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Cervical cancer prevention

2-minute read

Changes to cervical screening

The National Cervical Screening Program changed from 1 December 2017 to improve early detection. The previous 2 yearly Pap test changed to a 5 yearly Cervical Screening Test to check for HPV (human papilloma virus).

It's important that you attend your Cervical Screening Tests even if you have been vaccinated for HPV (see below) because the vaccine does not guarantee protection against cervical cancer.

If you have been treated for abnormal cervical cell changes, you will be invited for screening more frequently for several years after treatment. How regularly you need to go will depend on how severe the cell change is.

Watch this video to learn more about cervical screening.

Who should have the new cervical screening test?

The Cervical Screening Test is for aged 25 to 74. Women who have had a pap test previously will be due for the first Cervical Screening Test two years after their last Pap test. Women aged 70 to 74 years will be invited to have an exit test

More information

Read more about changes to National Cervical Screening Program.

Safe sex

There's a strong link between certain types of human papillomavirus (HPV) and abnormalities that may develop into cervical cancer. HPV is spread through unprotected sex, so practicing safe sex and using a condom is the best way to avoid it.

Before beginning a sexual relationship with a new partner, it's a good idea for you both to be tested for sexually transmitted infections (STIs) at a sexual health clinic or you can go to your doctor.

HPV vaccination

There is now a vaccine which provides protection against the two strains of HPV that are thought to be responsible for most cases of cervical cancer.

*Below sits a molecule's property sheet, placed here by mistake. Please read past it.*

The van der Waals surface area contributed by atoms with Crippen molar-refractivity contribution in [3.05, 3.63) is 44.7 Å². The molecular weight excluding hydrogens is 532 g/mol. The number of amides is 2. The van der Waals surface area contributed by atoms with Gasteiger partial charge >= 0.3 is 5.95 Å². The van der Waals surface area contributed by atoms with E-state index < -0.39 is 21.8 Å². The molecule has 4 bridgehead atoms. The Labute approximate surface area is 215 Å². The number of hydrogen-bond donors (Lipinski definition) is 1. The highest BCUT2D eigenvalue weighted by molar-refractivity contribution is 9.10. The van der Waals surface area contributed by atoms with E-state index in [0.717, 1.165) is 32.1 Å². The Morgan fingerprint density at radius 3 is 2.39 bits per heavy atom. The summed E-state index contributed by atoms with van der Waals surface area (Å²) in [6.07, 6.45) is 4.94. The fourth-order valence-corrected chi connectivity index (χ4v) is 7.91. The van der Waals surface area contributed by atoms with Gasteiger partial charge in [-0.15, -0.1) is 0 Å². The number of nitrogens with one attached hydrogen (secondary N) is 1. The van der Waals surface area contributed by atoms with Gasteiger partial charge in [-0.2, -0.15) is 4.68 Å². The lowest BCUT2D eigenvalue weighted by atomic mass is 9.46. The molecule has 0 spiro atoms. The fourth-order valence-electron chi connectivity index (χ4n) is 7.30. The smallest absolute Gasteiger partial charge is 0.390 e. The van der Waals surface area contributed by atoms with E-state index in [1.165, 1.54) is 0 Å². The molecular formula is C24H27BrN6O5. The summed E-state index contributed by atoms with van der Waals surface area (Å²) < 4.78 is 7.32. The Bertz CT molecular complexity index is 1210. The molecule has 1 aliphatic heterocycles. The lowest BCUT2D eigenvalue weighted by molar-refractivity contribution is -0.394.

The HPV vaccine is provided free in schools to all males and females aged 12-13 years under the National HPV Vaccination Program.

Last reviewed: January 2018

Need more information?

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Cervical cancer should be almost entirely preventable Professor Ian Frazer AC, co-inventor of the HPV vaccine.

Read more on Australian Cervical Cancer Foundation website

Cervical cancer - NT.GOV.AU

Prevention, symptoms, diagnosis and treatment of cervical cancer.

Read more on NT Health website

Cervical cancer - National Cancer Control Policy

Read cervical cancer impact, prevention, screening and related public policy to reduce bowel cancer burden

Read more on Cancer Council Australia website

Human Papillomavirus (HPV) | myVMC

Human papillomavirus is a vaccine-preventable, sexually transmitted disease which causes genital warts. Some types cause cervical cancer.

Read more on myVMC – Virtual Medical Centre website

Cervical screening (Pap smear) and prevention | Health and wellbeing | Queensland Government

Regular cervical screening via a Pap smear is the best way to prevent cervical cancer as it can detect changes to the cells of the cervix that can be treated before cancer develops. In Queensland, the Queensland Health Pap Smear Register will send you a reminder notice when you are overdue for a Pap smear as well as providing access to your Pap smear result history for your doctor or pathology laboratory.

Read more on Queensland Health website

Programs Overseas

Cervical cancer is the leading cancer killer of women in developing countries. Every year, at least 280,000 women worldwide die from this serious disease and yet it is highly preventable. ACCF believes that no matter where a woman lives, every woman should have the chance to protect herself from cervical cancer. We are determined to help eliminate cervical cancer in Australia and in in our neighbouring countries such as Nepal, Bhutan, Kiribati, The Solomon Islands, Vanuatu and Vietnam through the facilitation of vaccination programs for girls as well as screening and treatment programs for women.

Read more on Australian Cervical Cancer Foundation website

What are the risk factors for cervical cancer? | Cervical Cancer

Risk factors for cervical cancer

Read more on Cancer Australia website

Cervical cancer

Cervical cancer is a type of cancer that develops in a woman's cervix.

Read more on WA Health website

Cervical cancer -

Read about cervical cancer and associated tests and risk factors.

Read more on myDr website

Cervical cancer treatment -

Read all about your treatment options for cervical cancer.

Read more on myDr website

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